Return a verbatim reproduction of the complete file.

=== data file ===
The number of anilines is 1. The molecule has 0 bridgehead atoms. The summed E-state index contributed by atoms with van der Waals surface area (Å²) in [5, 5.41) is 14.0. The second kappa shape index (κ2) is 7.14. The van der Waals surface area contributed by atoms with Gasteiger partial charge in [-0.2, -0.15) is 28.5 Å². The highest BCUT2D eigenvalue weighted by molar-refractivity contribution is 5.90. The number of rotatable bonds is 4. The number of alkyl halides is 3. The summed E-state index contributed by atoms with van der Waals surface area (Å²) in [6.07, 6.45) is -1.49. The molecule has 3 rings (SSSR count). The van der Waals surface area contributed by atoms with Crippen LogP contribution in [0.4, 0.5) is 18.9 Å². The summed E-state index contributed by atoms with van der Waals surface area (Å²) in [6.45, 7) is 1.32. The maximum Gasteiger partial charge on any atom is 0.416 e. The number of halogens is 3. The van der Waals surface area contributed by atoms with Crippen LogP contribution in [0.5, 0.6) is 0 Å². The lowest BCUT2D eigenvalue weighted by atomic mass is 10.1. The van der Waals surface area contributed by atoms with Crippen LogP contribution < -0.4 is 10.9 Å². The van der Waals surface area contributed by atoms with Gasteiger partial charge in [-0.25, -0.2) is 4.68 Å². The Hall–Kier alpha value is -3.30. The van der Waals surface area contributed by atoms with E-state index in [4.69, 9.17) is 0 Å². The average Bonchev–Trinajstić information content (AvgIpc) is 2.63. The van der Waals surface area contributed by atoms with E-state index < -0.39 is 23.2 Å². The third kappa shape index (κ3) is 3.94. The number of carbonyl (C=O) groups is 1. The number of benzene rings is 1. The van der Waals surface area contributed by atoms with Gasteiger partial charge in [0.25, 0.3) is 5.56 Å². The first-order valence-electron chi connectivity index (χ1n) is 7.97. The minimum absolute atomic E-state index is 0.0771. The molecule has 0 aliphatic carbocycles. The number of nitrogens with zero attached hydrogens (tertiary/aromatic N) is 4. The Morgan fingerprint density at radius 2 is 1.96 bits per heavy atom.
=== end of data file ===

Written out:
The number of anilines is 1. The molecule has 0 bridgehead atoms. The summed E-state index contributed by atoms with van der Waals surface area (Å²) in [5, 5.41) is 14.0. The second kappa shape index (κ2) is 7.14. The van der Waals surface area contributed by atoms with Gasteiger partial charge in [-0.2, -0.15) is 28.5 Å². The highest BCUT2D eigenvalue weighted by molar-refractivity contribution is 5.90. The number of rotatable bonds is 4. The number of alkyl halides is 3. The summed E-state index contributed by atoms with van der Waals surface area (Å²) in [6.07, 6.45) is -1.49. The molecule has 3 rings (SSSR count). The van der Waals surface area contributed by atoms with Crippen LogP contribution in [0.4, 0.5) is 18.9 Å². The summed E-state index contributed by atoms with van der Waals surface area (Å²) in [6.45, 7) is 1.32. The maximum Gasteiger partial charge on any atom is 0.416 e. The number of halogens is 3. The van der Waals surface area contributed by atoms with Crippen LogP contribution in [0.5, 0.6) is 0 Å². The lowest BCUT2D eigenvalue weighted by atomic mass is 10.1. The van der Waals surface area contributed by atoms with Crippen LogP contribution < -0.4 is 10.9 Å². The van der Waals surface area contributed by atoms with Gasteiger partial charge in [-0.25, -0.2) is 4.68 Å². The Hall–Kier alpha value is -3.30. The van der Waals surface area contributed by atoms with E-state index in [4.69, 9.17) is 0 Å². The average Bonchev–Trinajstić information content (AvgIpc) is 2.63. The van der Waals surface area contributed by atoms with E-state index < -0.39 is 23.2 Å². The third kappa shape index (κ3) is 3.94. The number of carbonyl (C=O) groups is 1. The number of benzene rings is 1. The van der Waals surface area contributed by atoms with Gasteiger partial charge in [0.25, 0.3) is 5.56 Å². The first-order valence-electron chi connectivity index (χ1n) is 7.97. The minimum absolute atomic E-state index is 0.0771. The molecule has 0 aliphatic carbocycles. The number of nitrogens with zero attached hydrogens (tertiary/aromatic N) is 4. The Morgan fingerprint density at radius 2 is 1.96 bits per heavy atom.